DNA Project

About the Y-DNA Project for Nesbitt/Nisbet Families

N/N Family Tree

In 2003, Tom Nesbitt started the DNA project for N/N Society members and others who want to use this new scientific tool to help trace their Nesbitt-Nisbet line and ancestors. We are using FamilyTreeDNA who work with the University of Arizona, which does the actual testing. The test is a simple saliva test and is done in your home with a kit that is mailed to you. You will receive DNA coding results along with our current DNA administrator, Jean Skar.

If you are interested in learning more about the DNA Project or participating, please contact Jean at dnacoordinator@ibydeit.org or visit the Nesbitt/Nisbet FamilyTreeDNA Profile.

For assistance with ordering the DNA test, please download the YDNA Instructions.

For assistance with setting up your DNA profile, please download the Profile and Privacy Recommendations.

DNA Groups

To learn more about the DNA groups, please visit the N/N page on FamilyTreeDNA.

Our Autosomal DNA Coordinator - Adam Nisbett

Jean Skar

Adam Nisbett is the Society's Autosomal DNA Coordinator. Adam resides in Missouri and has had an interest in genealogy from an early age. His Nisbett ancestry traces back in the USA to Alexander Nisbet(t) b. 1731 who lived in the Waxhaws on the border between the Carolinas. Adam was fascinated by family history books like Newton Alexander Nisbet's "Nisbet Narrations" which detailed family history of Adam's branch of Nisbetts and speculated about connections to famous Scottish Covenanter Nisbets, which created a long-lasting interest in digging up details and evidence regarding these stories and has not waned even after discovering that many of the speculated links have proved inaccurate.

Adam has been working with autosomal DNA testing for over a decade, having been quickly fascinated with the potential opportunities to find additional clues not easily discoverable by traditional documentation search methods. Autosomal DNA differs from the other major type of DNA testing, the Y-DNA test, in that autosomal DNA is a mixture of all sorts of pieces of one's family tree rather than being inherited from the direct paternal line alone as is the case with Y-DNA. After exploring what was possible with his own autosomal DNA test, Adam began recruiting siblings, parents, aunts and uncles and other extended family to also test so as to be able to fully leverage more advanced analysis methods like 'visual phasing' of autosomal DNA. Using these methods, Adam mapped out his autosomal DNA to specific grandparents, great grandparents and beyond and has used these mappings to break through a few personal genealogical brick walls on branches of his tree that had not been documented as well as his Nisbett line.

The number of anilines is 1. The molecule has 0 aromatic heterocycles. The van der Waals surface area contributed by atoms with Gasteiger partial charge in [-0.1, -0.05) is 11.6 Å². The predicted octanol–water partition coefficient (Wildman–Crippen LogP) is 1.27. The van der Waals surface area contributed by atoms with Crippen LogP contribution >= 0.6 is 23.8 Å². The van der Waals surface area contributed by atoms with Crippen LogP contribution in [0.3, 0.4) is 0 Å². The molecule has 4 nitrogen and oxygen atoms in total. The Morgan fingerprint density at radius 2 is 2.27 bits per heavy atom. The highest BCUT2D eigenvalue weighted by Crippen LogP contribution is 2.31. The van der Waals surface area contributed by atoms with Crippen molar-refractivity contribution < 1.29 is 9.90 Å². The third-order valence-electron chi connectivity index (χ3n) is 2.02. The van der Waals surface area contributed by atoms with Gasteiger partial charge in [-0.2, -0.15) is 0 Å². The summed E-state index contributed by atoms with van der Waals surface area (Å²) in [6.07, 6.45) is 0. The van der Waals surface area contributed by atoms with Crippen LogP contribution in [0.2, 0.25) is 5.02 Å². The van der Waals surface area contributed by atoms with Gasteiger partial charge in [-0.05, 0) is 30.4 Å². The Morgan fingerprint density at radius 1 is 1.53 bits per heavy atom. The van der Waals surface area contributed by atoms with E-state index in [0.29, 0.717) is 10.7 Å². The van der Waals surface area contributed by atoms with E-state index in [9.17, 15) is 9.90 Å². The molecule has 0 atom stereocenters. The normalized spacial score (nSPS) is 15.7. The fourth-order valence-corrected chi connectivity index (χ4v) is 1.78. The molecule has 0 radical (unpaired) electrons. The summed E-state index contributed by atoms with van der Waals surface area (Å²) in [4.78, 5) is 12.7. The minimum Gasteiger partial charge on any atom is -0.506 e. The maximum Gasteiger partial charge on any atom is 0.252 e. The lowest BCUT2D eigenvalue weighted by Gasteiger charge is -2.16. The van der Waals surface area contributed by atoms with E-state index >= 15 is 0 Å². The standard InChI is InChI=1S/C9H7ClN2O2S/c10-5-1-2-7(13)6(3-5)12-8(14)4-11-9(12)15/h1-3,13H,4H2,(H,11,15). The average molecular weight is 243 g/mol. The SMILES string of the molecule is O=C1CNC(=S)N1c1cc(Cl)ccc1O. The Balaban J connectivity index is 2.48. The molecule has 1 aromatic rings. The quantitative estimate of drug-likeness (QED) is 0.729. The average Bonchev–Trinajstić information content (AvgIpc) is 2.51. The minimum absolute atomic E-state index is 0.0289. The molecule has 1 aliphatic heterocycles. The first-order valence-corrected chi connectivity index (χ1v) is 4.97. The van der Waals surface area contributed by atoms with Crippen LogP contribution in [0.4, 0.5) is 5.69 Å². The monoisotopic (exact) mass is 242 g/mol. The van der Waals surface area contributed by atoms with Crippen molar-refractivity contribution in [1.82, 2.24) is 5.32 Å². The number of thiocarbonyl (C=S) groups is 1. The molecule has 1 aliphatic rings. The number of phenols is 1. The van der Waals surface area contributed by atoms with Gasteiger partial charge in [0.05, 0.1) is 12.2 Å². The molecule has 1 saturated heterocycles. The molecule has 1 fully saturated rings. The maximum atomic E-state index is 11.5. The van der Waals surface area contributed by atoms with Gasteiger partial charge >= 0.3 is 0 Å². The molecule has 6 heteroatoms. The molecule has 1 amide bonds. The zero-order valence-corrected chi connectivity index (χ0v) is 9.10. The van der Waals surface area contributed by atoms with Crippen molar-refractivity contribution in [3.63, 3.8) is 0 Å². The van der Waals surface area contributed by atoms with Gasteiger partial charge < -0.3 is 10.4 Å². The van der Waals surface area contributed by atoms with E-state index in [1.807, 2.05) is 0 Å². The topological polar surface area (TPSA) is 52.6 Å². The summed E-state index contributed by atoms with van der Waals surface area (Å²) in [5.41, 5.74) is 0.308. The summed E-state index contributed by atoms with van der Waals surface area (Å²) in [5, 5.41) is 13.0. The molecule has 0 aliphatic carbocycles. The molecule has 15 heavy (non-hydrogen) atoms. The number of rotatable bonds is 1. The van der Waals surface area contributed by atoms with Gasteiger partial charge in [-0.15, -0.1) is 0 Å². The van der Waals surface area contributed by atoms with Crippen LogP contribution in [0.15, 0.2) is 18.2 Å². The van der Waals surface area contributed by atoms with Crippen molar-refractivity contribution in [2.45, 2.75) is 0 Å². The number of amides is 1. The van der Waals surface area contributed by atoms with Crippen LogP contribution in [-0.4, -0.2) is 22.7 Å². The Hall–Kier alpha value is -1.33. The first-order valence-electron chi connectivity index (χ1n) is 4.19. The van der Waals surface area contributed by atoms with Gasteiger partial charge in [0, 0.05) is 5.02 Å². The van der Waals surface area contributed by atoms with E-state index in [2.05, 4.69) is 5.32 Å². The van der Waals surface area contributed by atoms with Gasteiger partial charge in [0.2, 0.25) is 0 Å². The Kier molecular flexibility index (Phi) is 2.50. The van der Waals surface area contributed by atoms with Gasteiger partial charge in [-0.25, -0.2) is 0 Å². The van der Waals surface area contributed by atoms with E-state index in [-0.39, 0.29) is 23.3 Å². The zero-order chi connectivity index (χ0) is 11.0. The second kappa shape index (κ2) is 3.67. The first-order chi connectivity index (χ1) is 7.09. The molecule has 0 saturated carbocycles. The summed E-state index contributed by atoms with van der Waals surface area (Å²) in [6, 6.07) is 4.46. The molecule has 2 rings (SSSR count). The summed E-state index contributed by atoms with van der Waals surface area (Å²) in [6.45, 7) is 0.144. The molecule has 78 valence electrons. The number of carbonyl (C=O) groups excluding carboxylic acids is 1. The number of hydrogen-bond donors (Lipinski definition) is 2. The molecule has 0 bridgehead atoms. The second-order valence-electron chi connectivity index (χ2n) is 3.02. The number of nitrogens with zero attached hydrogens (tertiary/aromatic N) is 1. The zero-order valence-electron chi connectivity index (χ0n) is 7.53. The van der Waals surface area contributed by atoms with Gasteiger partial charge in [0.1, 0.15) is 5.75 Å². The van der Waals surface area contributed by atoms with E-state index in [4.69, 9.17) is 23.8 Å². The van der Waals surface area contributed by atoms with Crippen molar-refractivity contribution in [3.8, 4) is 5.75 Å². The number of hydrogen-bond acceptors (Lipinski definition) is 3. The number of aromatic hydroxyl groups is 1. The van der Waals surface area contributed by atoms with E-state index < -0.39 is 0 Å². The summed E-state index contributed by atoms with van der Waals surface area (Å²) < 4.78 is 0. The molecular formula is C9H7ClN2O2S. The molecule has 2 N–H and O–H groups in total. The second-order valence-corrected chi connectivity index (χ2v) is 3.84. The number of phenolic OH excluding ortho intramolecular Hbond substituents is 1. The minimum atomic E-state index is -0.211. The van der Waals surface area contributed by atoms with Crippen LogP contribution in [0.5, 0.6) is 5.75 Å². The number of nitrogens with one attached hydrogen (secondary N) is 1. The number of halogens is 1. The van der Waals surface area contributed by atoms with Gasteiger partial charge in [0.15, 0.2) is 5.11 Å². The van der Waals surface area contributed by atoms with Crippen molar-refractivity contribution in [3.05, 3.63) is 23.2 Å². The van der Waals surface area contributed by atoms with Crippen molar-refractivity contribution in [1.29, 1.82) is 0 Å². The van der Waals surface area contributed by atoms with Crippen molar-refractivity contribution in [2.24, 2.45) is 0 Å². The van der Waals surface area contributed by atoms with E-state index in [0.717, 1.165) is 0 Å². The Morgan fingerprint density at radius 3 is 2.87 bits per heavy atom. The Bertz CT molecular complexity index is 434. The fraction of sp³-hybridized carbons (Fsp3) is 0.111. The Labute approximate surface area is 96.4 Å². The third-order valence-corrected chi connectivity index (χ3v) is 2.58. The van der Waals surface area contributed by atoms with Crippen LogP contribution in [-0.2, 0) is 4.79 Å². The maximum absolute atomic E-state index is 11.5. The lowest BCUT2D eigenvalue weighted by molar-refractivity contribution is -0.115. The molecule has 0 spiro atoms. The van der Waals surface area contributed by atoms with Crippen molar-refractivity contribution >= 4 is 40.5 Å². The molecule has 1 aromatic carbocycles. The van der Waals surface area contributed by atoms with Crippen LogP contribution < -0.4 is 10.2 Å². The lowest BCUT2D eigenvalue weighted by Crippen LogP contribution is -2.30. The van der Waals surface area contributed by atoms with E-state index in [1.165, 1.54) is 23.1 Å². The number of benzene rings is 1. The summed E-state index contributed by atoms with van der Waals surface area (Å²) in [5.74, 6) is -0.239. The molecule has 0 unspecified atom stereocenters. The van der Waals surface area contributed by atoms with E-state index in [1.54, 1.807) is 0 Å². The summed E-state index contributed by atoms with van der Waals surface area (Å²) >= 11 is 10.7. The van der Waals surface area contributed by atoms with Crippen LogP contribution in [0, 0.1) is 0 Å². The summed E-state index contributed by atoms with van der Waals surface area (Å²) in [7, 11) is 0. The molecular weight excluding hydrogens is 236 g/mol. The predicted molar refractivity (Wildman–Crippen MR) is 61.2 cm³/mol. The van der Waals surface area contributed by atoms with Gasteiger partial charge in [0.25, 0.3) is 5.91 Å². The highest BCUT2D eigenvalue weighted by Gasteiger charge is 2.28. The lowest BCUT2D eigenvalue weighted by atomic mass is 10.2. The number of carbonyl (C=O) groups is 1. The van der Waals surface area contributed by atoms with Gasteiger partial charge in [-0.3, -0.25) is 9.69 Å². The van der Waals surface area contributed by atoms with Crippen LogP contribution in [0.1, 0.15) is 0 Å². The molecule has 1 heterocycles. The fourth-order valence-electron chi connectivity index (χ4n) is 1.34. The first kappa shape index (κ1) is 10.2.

Leveraging this experience, Adam has joined the Nesbitt/Nisbet society's DNA project to provide support as the co-administrator for autosomal DNA while Jean Skar remains the society's co-administrator for the Y-DNA side of the project. Adam can be contacted at anisbett@ibydeit.org if anyone has Nesbitt/Nisbet autosomal DNA questions.

Our Y-DNA Coordinator - Jean Skar

Jean Skar

Jean Skar is the Society's Y-DNA Coordinator. Born in the United States, but raised in Canada, Jean currently resides in Norway. Her interest in genealogy stems from her diverse background, which includes roots going back to Scotland, Belgium, Germany, Ireland, England, Denmark, and France. Jean found her link to the Nesbitt/Nisbet Society through her mother, whose maiden name was Nisbet. Jean's grandfather, James, was born in Scotland in 1899 and immigrated when he was young with his parents, a brother, and two sisters to Alberta.

Jean started her genealogical research with her own family, and began working backward. She has used the International Genealogical Index, the National Archives of Scotland, the Scottish Genealogy Society, studied books and microfilm at libraries in Scotland, performed online research, and integrated information from a vast amount of public records. Jean's research often incorporates travel, as she visited Glasgow and Edinburgh while searching the original documents in Scotland, including Sasines, deeds, the census, vital records, and wills. In addition to her duties with the Society, Jean also runs a separate website for her research at http://freepages.genealogy.rootsweb.ancestry.com/~nisbet/.

Jean is retired, with two daughters and five grandchildren. She says her hobbies are "Genealogy, genealogy, genealogy." She can be reached at dnacoordinator@ibydeit.org.